Submission to the Canada Transportation Act Review Panel

By the Commissioner of Competition

Competition Act

February 27, 2015

Disclaimer

This document has been modified slightly from its original version to make it accessible to the public via the web. The original document was submitted to the CTA Review Panel in PDF and contained formatting that is not suitable for HTML. In addition, some minor corrections have been made, including to the translation in the French language version of the document. If you would like a copy of the original PDF version that was submitted to the CTA Review Panel, please contact the Bureau.


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Executive summary

Recent issues with Canada's transportation system, most notably with respect to grain deliveries by rail, have resulted in the Honourable Lisa Raitt, Minister of Transport launching a statutory review of the Canada Transportation Act (the "CTA").Footnote 1 Pursuant to section 125 of the Competition Act,Footnote 2 the Commissioner of Competition (the "Commissioner") wishes to respond to the invitation for advice of the Chair of the CTA review and of its advisors (collectively the "Panel"). Section 125 of the Competition Act provides that the Commissioner may, at the request of any federal board, commission or other tribunal or on his own initiative, make representations in respect of competition.

Transportation services in Canada are essential to Canadian consumers and to the Canadian economy, from tourism to the shipment of grain, oil, minerals and manufactured goods. An effective transportation network is essential to the maintenance of Canada's ability to attract visitors. Competitive freight rates and high quality transportation services are critical to ensuring that exporters of Canadian products remain competitive in world markets.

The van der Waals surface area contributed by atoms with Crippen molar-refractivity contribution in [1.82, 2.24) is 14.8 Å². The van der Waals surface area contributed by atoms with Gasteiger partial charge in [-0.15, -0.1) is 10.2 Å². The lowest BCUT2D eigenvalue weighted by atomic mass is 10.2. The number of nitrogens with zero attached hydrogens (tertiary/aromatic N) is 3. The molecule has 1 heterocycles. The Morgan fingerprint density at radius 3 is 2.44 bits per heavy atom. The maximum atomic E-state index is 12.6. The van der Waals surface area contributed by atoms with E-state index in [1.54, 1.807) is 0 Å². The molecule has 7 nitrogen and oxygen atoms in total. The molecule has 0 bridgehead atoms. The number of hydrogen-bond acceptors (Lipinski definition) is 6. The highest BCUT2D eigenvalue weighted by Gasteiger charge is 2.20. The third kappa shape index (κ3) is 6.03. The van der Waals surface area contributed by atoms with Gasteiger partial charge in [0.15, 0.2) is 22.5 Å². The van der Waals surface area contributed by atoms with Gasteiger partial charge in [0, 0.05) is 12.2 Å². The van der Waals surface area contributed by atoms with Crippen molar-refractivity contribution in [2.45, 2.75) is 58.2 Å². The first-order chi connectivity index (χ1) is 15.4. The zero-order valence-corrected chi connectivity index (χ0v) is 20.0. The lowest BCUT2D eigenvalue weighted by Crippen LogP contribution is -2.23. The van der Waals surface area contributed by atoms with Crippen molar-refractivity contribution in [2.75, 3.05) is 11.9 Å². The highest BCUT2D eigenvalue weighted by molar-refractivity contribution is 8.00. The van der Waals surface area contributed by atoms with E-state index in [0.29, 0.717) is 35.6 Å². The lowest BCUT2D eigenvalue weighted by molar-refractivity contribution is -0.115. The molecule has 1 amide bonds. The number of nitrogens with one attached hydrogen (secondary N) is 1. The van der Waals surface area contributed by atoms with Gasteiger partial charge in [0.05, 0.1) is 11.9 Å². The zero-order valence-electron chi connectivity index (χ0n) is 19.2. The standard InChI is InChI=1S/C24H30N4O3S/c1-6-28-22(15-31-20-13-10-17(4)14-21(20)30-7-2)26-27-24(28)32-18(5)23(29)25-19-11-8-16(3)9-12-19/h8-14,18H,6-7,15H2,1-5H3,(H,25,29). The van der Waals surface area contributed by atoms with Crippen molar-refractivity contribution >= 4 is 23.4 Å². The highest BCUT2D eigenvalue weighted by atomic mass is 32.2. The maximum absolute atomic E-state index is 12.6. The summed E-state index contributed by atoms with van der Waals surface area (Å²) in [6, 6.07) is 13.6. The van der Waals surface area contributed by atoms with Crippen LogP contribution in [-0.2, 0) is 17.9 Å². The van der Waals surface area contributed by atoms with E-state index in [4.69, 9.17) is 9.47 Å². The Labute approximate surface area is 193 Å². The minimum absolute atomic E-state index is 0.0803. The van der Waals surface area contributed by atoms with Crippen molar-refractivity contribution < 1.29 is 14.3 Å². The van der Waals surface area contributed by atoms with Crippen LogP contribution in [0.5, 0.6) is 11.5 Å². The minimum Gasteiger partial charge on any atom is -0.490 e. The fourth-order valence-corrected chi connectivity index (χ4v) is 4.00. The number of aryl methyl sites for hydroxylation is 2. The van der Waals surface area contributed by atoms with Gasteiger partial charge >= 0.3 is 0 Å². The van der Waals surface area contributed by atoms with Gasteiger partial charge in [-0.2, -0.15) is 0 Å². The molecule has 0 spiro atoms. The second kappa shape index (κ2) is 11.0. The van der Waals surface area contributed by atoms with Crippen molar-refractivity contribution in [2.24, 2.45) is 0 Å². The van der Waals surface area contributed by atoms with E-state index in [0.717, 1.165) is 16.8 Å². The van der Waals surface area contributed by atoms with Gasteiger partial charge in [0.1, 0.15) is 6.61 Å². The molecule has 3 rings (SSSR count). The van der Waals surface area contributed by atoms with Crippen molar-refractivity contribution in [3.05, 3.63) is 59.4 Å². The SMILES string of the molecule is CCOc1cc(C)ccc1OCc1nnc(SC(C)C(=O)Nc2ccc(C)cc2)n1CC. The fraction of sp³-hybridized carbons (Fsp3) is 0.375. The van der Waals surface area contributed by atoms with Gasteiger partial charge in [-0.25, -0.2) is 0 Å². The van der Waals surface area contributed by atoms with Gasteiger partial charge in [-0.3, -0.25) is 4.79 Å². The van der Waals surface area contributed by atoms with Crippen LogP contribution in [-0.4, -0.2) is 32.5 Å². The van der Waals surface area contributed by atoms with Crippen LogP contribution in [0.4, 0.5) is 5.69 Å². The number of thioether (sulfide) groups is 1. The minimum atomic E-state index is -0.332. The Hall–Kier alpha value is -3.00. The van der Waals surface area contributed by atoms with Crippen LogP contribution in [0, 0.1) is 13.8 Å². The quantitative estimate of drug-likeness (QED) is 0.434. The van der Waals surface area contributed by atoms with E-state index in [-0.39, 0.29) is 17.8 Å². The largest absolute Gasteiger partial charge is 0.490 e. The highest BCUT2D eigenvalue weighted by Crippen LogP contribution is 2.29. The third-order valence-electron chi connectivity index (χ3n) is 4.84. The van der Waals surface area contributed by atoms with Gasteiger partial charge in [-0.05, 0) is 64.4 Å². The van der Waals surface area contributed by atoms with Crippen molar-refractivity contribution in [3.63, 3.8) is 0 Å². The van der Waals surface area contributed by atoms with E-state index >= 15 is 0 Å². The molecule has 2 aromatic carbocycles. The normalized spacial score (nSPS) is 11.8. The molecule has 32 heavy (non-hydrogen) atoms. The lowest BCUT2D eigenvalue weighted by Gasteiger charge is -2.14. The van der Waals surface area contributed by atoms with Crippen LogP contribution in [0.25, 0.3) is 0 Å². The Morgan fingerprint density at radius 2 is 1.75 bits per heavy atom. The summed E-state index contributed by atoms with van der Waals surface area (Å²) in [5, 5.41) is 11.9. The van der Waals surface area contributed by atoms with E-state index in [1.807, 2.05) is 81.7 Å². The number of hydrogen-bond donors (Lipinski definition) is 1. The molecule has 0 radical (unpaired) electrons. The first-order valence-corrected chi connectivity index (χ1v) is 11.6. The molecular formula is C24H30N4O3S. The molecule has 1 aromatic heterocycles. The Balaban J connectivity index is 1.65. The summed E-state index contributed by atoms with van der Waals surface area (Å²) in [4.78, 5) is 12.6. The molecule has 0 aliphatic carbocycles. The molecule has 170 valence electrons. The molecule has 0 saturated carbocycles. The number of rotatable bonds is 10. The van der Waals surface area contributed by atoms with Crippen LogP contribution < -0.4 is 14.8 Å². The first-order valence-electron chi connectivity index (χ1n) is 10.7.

The Competition Bureau (the "Bureau") believes that reliance on market forces and competition is to be preferred whenever feasible to achieve viable and effective outcomes. Where market forces alone are insufficient to achieve certain policy objectives, a regulatory framework may be appropriate to oversee the practices of railways and air carriers and to address problems associated with market power, including high prices, insufficient supply and inadequate service.

Freight shippers are Canada's largest users of the rail transportation system; however, not all freight shippers have equal access to competitive freight rates.Footnote 3 Shippers served by a single rail line and with no cost‑effective alternatives may be at risk of high prices and low levels of service, given that prices charged by the railways vary depending on the alternative forms of competition available to shippers. The mining, agricultural and forestry industries are especially vulnerable as they rely heavily on rail transportation to move their products to export positions where prices are set internationally.

Most of the Canadian market for freight rail services is served by either the Canadian National Railway Company ("CN") and/or the Canadian Pacific Railway Company ("CP"). Rail freight shippers have limited competitive alternatives. Smaller regional and shortline railways deliver traffic to and from the long‑haul lines operated by CN and CP for long‑distance hauling. Thus, they offer complementary services to those of CN and CP rather than competing substitute services. Major American railways, which could provide a competitive alternative to CN or CP, have only limited trackage in Canada.